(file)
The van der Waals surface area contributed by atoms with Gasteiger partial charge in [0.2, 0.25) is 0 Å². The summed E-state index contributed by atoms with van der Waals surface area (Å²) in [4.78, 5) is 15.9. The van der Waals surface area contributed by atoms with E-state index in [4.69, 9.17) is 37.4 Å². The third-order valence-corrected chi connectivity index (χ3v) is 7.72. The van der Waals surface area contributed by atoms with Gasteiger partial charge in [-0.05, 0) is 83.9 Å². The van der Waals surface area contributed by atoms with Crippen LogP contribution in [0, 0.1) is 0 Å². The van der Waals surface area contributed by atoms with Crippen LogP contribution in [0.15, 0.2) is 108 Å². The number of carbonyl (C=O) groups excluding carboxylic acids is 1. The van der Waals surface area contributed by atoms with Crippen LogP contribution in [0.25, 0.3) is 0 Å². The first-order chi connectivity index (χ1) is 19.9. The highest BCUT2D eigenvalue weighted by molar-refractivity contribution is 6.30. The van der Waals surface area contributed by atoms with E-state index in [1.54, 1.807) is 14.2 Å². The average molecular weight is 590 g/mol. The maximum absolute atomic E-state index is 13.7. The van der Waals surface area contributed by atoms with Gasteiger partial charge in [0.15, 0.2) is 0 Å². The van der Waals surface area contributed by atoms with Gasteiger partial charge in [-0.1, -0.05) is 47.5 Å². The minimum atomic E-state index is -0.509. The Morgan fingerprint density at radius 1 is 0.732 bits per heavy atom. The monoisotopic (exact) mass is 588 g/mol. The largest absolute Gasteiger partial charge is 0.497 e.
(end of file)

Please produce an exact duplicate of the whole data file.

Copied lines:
The van der Waals surface area contributed by atoms with Gasteiger partial charge in [0.2, 0.25) is 0 Å². The summed E-state index contributed by atoms with van der Waals surface area (Å²) in [4.78, 5) is 15.9. The van der Waals surface area contributed by atoms with E-state index in [4.69, 9.17) is 37.4 Å². The third-order valence-corrected chi connectivity index (χ3v) is 7.72. The van der Waals surface area contributed by atoms with Gasteiger partial charge in [-0.05, 0) is 83.9 Å². The van der Waals surface area contributed by atoms with Crippen LogP contribution in [0, 0.1) is 0 Å². The van der Waals surface area contributed by atoms with Crippen LogP contribution in [0.15, 0.2) is 108 Å². The number of carbonyl (C=O) groups excluding carboxylic acids is 1. The van der Waals surface area contributed by atoms with Crippen LogP contribution in [0.25, 0.3) is 0 Å². The first-order chi connectivity index (χ1) is 19.9. The highest BCUT2D eigenvalue weighted by molar-refractivity contribution is 6.30. The van der Waals surface area contributed by atoms with E-state index in [1.54, 1.807) is 14.2 Å². The average molecular weight is 590 g/mol. The maximum absolute atomic E-state index is 13.7. The van der Waals surface area contributed by atoms with Gasteiger partial charge in [0.15, 0.2) is 0 Å². The van der Waals surface area contributed by atoms with Gasteiger partial charge in [-0.1, -0.05) is 47.5 Å². The minimum atomic E-state index is -0.509. The Morgan fingerprint density at radius 1 is 0.732 bits per heavy atom. The monoisotopic (exact) mass is 588 g/mol. The largest absolute Gasteiger partial charge is 0.497 e.